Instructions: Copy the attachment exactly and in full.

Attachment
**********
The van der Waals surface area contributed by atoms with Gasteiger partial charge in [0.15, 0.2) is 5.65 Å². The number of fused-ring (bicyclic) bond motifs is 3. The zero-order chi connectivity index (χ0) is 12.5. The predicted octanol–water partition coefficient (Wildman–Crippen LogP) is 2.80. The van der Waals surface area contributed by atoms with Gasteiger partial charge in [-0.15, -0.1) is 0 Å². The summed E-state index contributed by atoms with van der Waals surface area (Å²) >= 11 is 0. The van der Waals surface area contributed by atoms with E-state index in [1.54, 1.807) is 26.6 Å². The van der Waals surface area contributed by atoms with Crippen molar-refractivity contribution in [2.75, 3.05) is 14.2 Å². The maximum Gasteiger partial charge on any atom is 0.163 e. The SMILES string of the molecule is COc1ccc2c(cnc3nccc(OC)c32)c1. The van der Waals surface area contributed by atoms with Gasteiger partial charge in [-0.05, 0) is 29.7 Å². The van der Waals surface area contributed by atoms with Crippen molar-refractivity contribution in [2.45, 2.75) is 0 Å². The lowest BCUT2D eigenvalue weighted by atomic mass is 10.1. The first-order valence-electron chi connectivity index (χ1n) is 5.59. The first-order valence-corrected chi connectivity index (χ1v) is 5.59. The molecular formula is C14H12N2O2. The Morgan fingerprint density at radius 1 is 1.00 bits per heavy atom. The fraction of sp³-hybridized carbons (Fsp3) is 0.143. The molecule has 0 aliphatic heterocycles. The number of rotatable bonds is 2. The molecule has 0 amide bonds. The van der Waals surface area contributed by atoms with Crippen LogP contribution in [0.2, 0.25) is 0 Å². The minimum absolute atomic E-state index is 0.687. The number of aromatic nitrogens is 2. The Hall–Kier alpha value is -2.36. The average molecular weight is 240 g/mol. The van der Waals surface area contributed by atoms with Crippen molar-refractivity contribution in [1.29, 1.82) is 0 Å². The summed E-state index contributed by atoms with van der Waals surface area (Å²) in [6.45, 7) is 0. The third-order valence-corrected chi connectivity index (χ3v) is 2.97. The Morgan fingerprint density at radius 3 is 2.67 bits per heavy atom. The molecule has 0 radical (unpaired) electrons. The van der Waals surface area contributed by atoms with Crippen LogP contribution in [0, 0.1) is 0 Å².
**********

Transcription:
The van der Waals surface area contributed by atoms with Gasteiger partial charge in [0.15, 0.2) is 5.65 Å². The number of fused-ring (bicyclic) bond motifs is 3. The zero-order chi connectivity index (χ0) is 12.5. The predicted octanol–water partition coefficient (Wildman–Crippen LogP) is 2.80. The van der Waals surface area contributed by atoms with Gasteiger partial charge in [-0.15, -0.1) is 0 Å². The summed E-state index contributed by atoms with van der Waals surface area (Å²) >= 11 is 0. The van der Waals surface area contributed by atoms with E-state index in [1.54, 1.807) is 26.6 Å². The van der Waals surface area contributed by atoms with Crippen molar-refractivity contribution in [2.75, 3.05) is 14.2 Å². The maximum Gasteiger partial charge on any atom is 0.163 e. The SMILES string of the molecule is COc1ccc2c(cnc3nccc(OC)c32)c1. The van der Waals surface area contributed by atoms with Gasteiger partial charge in [-0.05, 0) is 29.7 Å². The van der Waals surface area contributed by atoms with Crippen molar-refractivity contribution in [2.45, 2.75) is 0 Å². The lowest BCUT2D eigenvalue weighted by atomic mass is 10.1. The first-order valence-electron chi connectivity index (χ1n) is 5.59. The first-order valence-corrected chi connectivity index (χ1v) is 5.59. The molecular formula is C14H12N2O2. The Morgan fingerprint density at radius 1 is 1.00 bits per heavy atom. The fraction of sp³-hybridized carbons (Fsp3) is 0.143. The molecule has 0 aliphatic heterocycles. The number of rotatable bonds is 2. The molecule has 0 amide bonds. The van der Waals surface area contributed by atoms with Crippen LogP contribution in [0.2, 0.25) is 0 Å². The minimum absolute atomic E-state index is 0.687. The number of aromatic nitrogens is 2. The Hall–Kier alpha value is -2.36. The average molecular weight is 240 g/mol. The van der Waals surface area contributed by atoms with Crippen molar-refractivity contribution in [1.29, 1.82) is 0 Å². The summed E-state index contributed by atoms with van der Waals surface area (Å²) in [6.45, 7) is 0. The third-order valence-corrected chi connectivity index (χ3v) is 2.97. The Morgan fingerprint density at radius 3 is 2.67 bits per heavy atom. The molecule has 0 radical (unpaired) electrons. The van der Waals surface area contributed by atoms with Crippen LogP contribution in [0, 0.1) is 0 Å².